This slick video editing tool is great for marketers, publishers, individuals and agencies alike. With support for video stabilization, team collaboration, and much more this software is best in class for many different reasons. Users praise this video editing software for it’s amazing customer service, UX, value for money, and of course it’s features. 
Free video editing software often comes with legal and technical limitations, however. Some widely used codecs require licensing fees on the part of the software maker, meaning they can't offer free software that can handle these standard file formats. That said, the impressive open-source Shotcut does a lot of the same things that the paid applications in this roundup do, including things like chroma-keying and picture-in-picture. Shotcut is completely open-source and free, while another free option, Lightworks has paid options that remove a 720p output resolution limit. Note also that both Shotcut and Lightworks run on Linux as well as Windows and Mac.
Other programs have jumped on board with 360 VR support, including Adobe Premiere, Apple Final Cut Pro X, and Magix Movie Edit Pro. Support varies, with some apps including 360-compatible titles, stabilization, and motion tracking. PowerDirector is notable for including those last two. Final Cut offers a useful tool that removes the camera and tripod from the image, often an issue with 360-degree footage.
Support for 4K video source content has become pretty standard in video editing software, and pro software already supports up to 8K, which isn't useful unless you have a full-size movie theater. The support for 4K formats varies among the consumer products. For example, some but not all of the applications can import Sony XAVC and XAVC-S formats, which are used by Sony's popular DSLRs, mirrorless cameras, camcorders, and professional video cameras. The same holds true for the H.265 High Efficiency Video Coding (HEVC) standard. Most of the applications here now can import and export HEVC, though there are still a few holdouts.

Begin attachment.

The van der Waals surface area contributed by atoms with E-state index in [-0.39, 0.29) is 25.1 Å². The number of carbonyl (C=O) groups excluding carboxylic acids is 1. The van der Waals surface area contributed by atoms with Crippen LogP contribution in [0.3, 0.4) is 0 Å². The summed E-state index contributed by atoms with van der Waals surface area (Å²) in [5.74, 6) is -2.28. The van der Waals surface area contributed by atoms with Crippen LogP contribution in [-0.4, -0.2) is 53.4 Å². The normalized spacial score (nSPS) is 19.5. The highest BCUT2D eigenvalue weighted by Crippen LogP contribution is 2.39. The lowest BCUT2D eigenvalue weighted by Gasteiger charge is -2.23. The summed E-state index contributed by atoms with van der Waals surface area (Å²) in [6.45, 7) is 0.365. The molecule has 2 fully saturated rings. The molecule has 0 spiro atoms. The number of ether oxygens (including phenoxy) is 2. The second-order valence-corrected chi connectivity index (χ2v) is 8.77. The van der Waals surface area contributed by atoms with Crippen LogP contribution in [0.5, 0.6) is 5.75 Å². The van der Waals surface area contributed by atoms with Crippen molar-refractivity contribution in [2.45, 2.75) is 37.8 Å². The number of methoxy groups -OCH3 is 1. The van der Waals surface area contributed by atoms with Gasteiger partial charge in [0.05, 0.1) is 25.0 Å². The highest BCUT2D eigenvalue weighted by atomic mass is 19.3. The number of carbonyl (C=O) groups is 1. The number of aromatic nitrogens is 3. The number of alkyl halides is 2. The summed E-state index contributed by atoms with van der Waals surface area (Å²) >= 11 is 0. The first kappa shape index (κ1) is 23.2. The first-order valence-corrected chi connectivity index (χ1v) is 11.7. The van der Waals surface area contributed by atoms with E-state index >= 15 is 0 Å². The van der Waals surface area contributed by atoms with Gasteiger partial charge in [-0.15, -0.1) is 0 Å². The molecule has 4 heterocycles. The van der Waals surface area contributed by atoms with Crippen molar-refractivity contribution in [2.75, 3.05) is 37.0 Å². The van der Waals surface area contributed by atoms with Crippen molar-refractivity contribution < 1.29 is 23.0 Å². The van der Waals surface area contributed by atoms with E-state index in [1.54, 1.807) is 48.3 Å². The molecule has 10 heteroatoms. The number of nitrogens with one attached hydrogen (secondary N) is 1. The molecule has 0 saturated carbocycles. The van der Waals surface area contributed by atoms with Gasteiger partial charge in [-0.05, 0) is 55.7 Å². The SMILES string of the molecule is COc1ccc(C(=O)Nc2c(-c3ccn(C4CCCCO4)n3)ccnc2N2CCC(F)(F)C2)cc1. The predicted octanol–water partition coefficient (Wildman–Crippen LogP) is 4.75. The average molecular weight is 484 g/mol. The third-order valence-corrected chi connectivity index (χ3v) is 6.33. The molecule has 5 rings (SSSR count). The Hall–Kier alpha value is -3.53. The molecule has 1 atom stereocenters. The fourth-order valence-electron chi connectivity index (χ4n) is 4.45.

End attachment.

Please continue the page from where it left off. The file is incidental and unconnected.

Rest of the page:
Anchor Video Maker, available on iOS and Android, is great for making audio content much more engaging. Don’t let those audio files go to waste: awesome videos can also start life as soundbites. This app automatically transcribes your audio files or podcasts into Instagram friendly videos. Check out this article, for a demo, tutorial, and download links.

A recent tool for some of the video editing applications is support for seamless transitions. Picture a scene showing people at a beach, and suddenly the sky zooms in and your in Rome or Paris, but it looks like you're in the same place because the transition glued the two scenes together using the sky. There are plenty of other examples of seamless transition; this magnificent video shows a good selection of them, and is partly responsible for starting the trend.
Last but not least we come to FilmoraGo. FilmoraGo is a solid video editing app without any watermarks or paid subscriptions. Add music, transitions, and trim video clips all from within the app. You can easily add themes, text, and titles to your videos. There is a desktop version starting at $44.99 a year, but you can still get a lot of editing joy from the free mobile app.
This Camtasia Studio download uses your CPU for its rendering process, so that relies heavily on your graphics card. It doesn’t work as well as NVENC encoding. The older your video card is, the longer it will take. For devices with less than 6GB of RAM, using CS can slow down your other applications. The initial startup may take a while, depending on your computer’s capacity. Make sure you uncheck the reboot box when prompted by the app. It may complicate your drivers, but this is different for every user.